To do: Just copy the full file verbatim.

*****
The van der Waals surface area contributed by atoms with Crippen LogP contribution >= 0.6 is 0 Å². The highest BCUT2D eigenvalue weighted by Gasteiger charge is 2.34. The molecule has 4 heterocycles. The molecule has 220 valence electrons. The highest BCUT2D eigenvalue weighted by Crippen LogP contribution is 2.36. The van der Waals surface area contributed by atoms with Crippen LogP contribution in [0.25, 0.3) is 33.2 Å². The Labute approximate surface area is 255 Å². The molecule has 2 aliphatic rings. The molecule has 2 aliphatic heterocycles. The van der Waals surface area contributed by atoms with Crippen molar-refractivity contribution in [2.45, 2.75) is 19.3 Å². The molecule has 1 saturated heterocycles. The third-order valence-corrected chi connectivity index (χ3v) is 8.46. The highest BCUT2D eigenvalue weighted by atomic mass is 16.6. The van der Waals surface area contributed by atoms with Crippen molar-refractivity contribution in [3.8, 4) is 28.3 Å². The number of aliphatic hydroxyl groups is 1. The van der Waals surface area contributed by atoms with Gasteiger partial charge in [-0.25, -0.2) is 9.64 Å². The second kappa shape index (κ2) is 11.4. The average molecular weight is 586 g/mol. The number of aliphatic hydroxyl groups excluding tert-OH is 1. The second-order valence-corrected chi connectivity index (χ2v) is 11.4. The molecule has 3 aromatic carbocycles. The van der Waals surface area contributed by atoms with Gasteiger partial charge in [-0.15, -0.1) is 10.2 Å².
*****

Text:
The van der Waals surface area contributed by atoms with Crippen LogP contribution >= 0.6 is 0 Å². The highest BCUT2D eigenvalue weighted by Gasteiger charge is 2.34. The molecule has 4 heterocycles. The molecule has 220 valence electrons. The highest BCUT2D eigenvalue weighted by Crippen LogP contribution is 2.36. The van der Waals surface area contributed by atoms with Crippen LogP contribution in [0.25, 0.3) is 33.2 Å². The Labute approximate surface area is 255 Å². The molecule has 2 aliphatic rings. The molecule has 2 aliphatic heterocycles. The van der Waals surface area contributed by atoms with Crippen molar-refractivity contribution in [2.45, 2.75) is 19.3 Å². The molecule has 1 saturated heterocycles. The third-order valence-corrected chi connectivity index (χ3v) is 8.46. The highest BCUT2D eigenvalue weighted by atomic mass is 16.6. The van der Waals surface area contributed by atoms with Crippen molar-refractivity contribution in [3.8, 4) is 28.3 Å². The number of aliphatic hydroxyl groups is 1. The van der Waals surface area contributed by atoms with Gasteiger partial charge in [-0.25, -0.2) is 9.64 Å². The second kappa shape index (κ2) is 11.4. The average molecular weight is 586 g/mol. The number of aliphatic hydroxyl groups excluding tert-OH is 1. The second-order valence-corrected chi connectivity index (χ2v) is 11.4. The molecule has 3 aromatic carbocycles. The van der Waals surface area contributed by atoms with Gasteiger partial charge in [-0.15, -0.1) is 10.2 Å².